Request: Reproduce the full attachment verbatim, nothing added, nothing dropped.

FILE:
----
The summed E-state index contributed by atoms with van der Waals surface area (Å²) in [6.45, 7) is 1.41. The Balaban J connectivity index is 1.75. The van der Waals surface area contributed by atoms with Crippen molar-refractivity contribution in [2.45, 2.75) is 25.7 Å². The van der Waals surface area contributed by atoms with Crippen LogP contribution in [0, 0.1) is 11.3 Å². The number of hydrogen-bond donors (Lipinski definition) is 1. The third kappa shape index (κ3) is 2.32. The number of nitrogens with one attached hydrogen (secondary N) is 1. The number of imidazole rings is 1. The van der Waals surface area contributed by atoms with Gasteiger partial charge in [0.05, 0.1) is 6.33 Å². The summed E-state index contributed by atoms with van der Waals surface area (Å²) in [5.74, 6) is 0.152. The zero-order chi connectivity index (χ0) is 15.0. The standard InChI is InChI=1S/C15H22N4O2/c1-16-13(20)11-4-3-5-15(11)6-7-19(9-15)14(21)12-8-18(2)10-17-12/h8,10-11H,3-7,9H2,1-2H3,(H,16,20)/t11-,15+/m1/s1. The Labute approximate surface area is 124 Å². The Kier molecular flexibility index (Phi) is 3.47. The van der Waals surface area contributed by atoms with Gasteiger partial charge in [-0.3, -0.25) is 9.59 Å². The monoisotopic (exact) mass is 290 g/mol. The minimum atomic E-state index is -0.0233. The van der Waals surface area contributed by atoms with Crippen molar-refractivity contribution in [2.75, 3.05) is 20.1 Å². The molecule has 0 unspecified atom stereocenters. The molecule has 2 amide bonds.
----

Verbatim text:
The summed E-state index contributed by atoms with van der Waals surface area (Å²) in [6.45, 7) is 1.41. The Balaban J connectivity index is 1.75. The van der Waals surface area contributed by atoms with Crippen molar-refractivity contribution in [2.45, 2.75) is 25.7 Å². The van der Waals surface area contributed by atoms with Crippen LogP contribution in [0, 0.1) is 11.3 Å². The number of hydrogen-bond donors (Lipinski definition) is 1. The third kappa shape index (κ3) is 2.32. The number of nitrogens with one attached hydrogen (secondary N) is 1. The number of imidazole rings is 1. The van der Waals surface area contributed by atoms with Gasteiger partial charge in [0.05, 0.1) is 6.33 Å². The summed E-state index contributed by atoms with van der Waals surface area (Å²) in [5.74, 6) is 0.152. The zero-order chi connectivity index (χ0) is 15.0. The standard InChI is InChI=1S/C15H22N4O2/c1-16-13(20)11-4-3-5-15(11)6-7-19(9-15)14(21)12-8-18(2)10-17-12/h8,10-11H,3-7,9H2,1-2H3,(H,16,20)/t11-,15+/m1/s1. The Labute approximate surface area is 124 Å². The Kier molecular flexibility index (Phi) is 3.47. The van der Waals surface area contributed by atoms with Gasteiger partial charge in [-0.3, -0.25) is 9.59 Å². The monoisotopic (exact) mass is 290 g/mol. The minimum atomic E-state index is -0.0233. The van der Waals surface area contributed by atoms with Crippen molar-refractivity contribution in [2.75, 3.05) is 20.1 Å². The molecule has 0 unspecified atom stereocenters. The molecule has 2 amide bonds.